“We see a huge potential in the Indian components industry in the coming years”


IMG-20170204-WA0001The growth of the electronics industry has triggered the expansion of the electronic components industry as well. In a conversation with Electronics Bazaar, Chiranjeev Sachdeva, vice president of DDS International, points out that in order to facilitate the growth of the electronic components industry in India, the policy makers need reliable data about it, including the current production levels, the demand-supply position as well as future demand projections.

EB: What is the scope of the Indian electronic components industry?
As you can observe, the major share of India’s imports comprises electronic products, which are ranked just below petroleum products and gold. Our honourable prime minister has been emphasising on ‘Make in India’ since the last two years and now this programme has started showing results. Many international players are coming to India for electronics manufacturing, and domestic manufacturers, too, are investing huge amounts in it. The soul of the electronics manufacturing industry is the components. So we see a huge potential in the Indian components industry in the coming years.

EB: Please share with us the market size and growth opportunities of the electronic components industry.
Currently, the market size of the Indian electronic components industry is about US$ 10 billion and is expected to grow by 36 per cent, on a YOY basis. So there is a huge potential for employment in this industry, both in the trading and the manufacturing businesses.

EB: What are the major demand-generating applications in the Indian electronic components industry?
The major demand is generated by both electronics exports and domestic consumption. The key areas in which we expect the most demand is mobile phones, chargers, consumer electronics, etc.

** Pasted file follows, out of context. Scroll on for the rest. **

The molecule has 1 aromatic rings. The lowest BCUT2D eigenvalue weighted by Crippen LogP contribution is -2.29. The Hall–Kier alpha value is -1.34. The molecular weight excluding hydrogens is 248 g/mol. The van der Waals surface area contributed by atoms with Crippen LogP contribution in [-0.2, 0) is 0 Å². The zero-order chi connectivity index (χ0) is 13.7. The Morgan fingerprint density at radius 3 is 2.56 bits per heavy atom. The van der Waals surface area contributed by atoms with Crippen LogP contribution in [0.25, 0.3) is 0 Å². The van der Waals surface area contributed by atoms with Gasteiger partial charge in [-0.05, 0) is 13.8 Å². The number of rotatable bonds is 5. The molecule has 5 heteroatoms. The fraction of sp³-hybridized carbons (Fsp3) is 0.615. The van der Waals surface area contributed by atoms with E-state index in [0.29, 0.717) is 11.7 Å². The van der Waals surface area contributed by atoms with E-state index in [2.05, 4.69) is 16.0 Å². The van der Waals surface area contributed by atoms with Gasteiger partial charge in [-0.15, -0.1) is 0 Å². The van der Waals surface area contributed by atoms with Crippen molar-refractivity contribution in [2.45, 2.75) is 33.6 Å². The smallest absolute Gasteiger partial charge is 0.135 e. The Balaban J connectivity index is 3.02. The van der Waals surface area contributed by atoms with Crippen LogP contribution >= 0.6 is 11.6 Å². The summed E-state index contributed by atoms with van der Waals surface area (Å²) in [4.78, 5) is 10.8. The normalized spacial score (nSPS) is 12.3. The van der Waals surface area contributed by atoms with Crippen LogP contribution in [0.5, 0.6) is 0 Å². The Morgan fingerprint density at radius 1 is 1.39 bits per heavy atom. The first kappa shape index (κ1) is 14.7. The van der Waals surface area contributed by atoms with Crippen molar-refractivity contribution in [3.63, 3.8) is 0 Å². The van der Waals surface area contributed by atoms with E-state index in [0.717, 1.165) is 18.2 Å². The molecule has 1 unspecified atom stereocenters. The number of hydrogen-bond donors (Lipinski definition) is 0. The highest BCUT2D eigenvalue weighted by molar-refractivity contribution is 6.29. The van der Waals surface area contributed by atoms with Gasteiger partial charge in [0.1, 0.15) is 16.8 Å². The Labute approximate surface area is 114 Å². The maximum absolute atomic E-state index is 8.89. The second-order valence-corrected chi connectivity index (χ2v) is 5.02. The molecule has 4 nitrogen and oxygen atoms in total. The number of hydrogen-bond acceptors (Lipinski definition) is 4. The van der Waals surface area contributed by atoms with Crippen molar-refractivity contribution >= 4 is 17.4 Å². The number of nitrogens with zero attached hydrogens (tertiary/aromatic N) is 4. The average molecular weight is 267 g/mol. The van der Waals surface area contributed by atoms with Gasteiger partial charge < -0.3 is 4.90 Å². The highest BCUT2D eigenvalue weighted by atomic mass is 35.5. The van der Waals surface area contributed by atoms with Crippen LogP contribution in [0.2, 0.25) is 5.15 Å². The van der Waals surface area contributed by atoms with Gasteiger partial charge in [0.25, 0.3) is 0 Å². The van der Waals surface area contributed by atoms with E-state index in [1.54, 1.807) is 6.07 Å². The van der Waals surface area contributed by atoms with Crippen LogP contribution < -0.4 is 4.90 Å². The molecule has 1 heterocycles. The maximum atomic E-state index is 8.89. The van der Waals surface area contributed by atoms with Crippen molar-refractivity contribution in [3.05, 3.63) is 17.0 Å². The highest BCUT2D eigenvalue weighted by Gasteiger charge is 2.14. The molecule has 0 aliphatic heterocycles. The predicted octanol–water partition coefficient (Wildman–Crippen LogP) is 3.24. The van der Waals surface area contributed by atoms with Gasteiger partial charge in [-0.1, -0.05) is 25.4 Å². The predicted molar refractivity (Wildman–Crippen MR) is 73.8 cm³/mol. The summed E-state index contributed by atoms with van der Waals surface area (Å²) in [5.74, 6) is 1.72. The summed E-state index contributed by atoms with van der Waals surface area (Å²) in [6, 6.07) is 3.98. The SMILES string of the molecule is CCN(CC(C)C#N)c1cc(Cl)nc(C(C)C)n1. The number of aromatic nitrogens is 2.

EB: What is the latest trend that will define this industry?
The defining trend is surely the speed of delivering the components with the highest quality standards. A major challenge for manufacturers in the Indian electronics industry has always been the unavailability of components locally, at reasonable prices. Today, the market is moving dynamically, with ever growing demand for components; so we feel the speed with which demand can be met will become the main driver for the components suppliers. Currently, the major demand for components is still being fulfilled by imports; so the speed of delivery possible with locally manufactured products will be the key driver.

EB: Could you share your views on the future of the Indian electronic components industry
The future of the Indian electronic components industry is very bright and with the Make in India initiative taking shape, more and more international players are coming to India for manufacturing. For example, from 2017, even the iPhone will be manufactured in Bengaluru. So we are looking forward to this immense growth in this industry.

EB: How is the government helping in the advancement of the electronic components industry?
The major step is the implementation of GST, which will not only help the electronics industry but all the major industries. The environment that is now being created by the Indian government in terms of encouraging local manufacturing is surely helping the components industry also.

EB: According to you, what is the effect of demonetisation on the electronic components industry? How did you cope with the situation?
Due to demonetisation, the major benefit for the electronics industry has been the growth in the organised trading of components. In India, there is a huge gap between the organised and unorganised trade of components, but due to demonetisation and the resultant shortage of cash, people are moving into the organised market and cashless transactions are on the rise. This will certainly bring about more reliability and confidence among the small manufacturers. As cashless transactions can be tracked, small traders have to necessarily become more responsible for the quality of the components they supply.
For us, demonetisation has been a boon because there has been a rise in our component sales. We have been in the organised market for a long time and have always sold our components with proper billing.

EB: What are your expansion plans and growth strategy?
Today we import electronic components from China and Hong Kong only, but we are spreading out to more countries like Taiwan and Japan. We feel that Indian manufacturers need more and more types of components, which cannot be sourced from China and Hong Kong alone. We are also entering into new areas like diodes, apart from switches, sockets, connectors and semiconductors, which we are already supplying. Our future plans include setting up manufacturing of some components which can be produced in India now, such as rocker switches.


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